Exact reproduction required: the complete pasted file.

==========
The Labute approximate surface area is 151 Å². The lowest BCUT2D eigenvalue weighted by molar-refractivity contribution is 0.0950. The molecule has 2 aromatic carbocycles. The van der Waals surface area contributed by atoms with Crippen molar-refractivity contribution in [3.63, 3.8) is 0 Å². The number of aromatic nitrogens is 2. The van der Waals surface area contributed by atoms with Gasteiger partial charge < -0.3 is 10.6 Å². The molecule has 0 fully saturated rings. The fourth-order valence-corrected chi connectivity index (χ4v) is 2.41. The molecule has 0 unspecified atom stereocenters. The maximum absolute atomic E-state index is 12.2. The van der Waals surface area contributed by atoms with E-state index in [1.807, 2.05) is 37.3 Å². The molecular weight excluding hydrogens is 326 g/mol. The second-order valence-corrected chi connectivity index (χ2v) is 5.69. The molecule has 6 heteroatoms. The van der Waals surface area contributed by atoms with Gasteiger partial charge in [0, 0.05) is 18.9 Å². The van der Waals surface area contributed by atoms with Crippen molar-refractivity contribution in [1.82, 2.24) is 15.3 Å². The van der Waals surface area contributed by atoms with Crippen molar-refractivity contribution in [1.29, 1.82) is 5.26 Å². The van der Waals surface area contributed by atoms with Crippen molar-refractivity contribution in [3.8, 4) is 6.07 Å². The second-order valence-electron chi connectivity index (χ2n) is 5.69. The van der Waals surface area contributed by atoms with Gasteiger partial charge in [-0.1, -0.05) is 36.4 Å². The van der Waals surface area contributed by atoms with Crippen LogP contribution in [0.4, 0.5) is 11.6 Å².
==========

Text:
The Labute approximate surface area is 151 Å². The lowest BCUT2D eigenvalue weighted by molar-refractivity contribution is 0.0950. The molecule has 2 aromatic carbocycles. The van der Waals surface area contributed by atoms with Crippen molar-refractivity contribution in [3.63, 3.8) is 0 Å². The number of aromatic nitrogens is 2. The van der Waals surface area contributed by atoms with Gasteiger partial charge < -0.3 is 10.6 Å². The molecule has 0 fully saturated rings. The fourth-order valence-corrected chi connectivity index (χ4v) is 2.41. The molecule has 0 unspecified atom stereocenters. The maximum absolute atomic E-state index is 12.2. The van der Waals surface area contributed by atoms with E-state index in [1.807, 2.05) is 37.3 Å². The molecular weight excluding hydrogens is 326 g/mol. The second-order valence-corrected chi connectivity index (χ2v) is 5.69. The molecule has 6 heteroatoms. The van der Waals surface area contributed by atoms with Gasteiger partial charge in [0, 0.05) is 18.9 Å². The van der Waals surface area contributed by atoms with Crippen molar-refractivity contribution in [1.82, 2.24) is 15.3 Å². The van der Waals surface area contributed by atoms with Crippen molar-refractivity contribution in [1.29, 1.82) is 5.26 Å². The van der Waals surface area contributed by atoms with Crippen molar-refractivity contribution in [3.8, 4) is 6.07 Å². The second-order valence-electron chi connectivity index (χ2n) is 5.69. The van der Waals surface area contributed by atoms with Gasteiger partial charge in [-0.1, -0.05) is 36.4 Å². The van der Waals surface area contributed by atoms with Crippen LogP contribution in [0.4, 0.5) is 11.6 Å².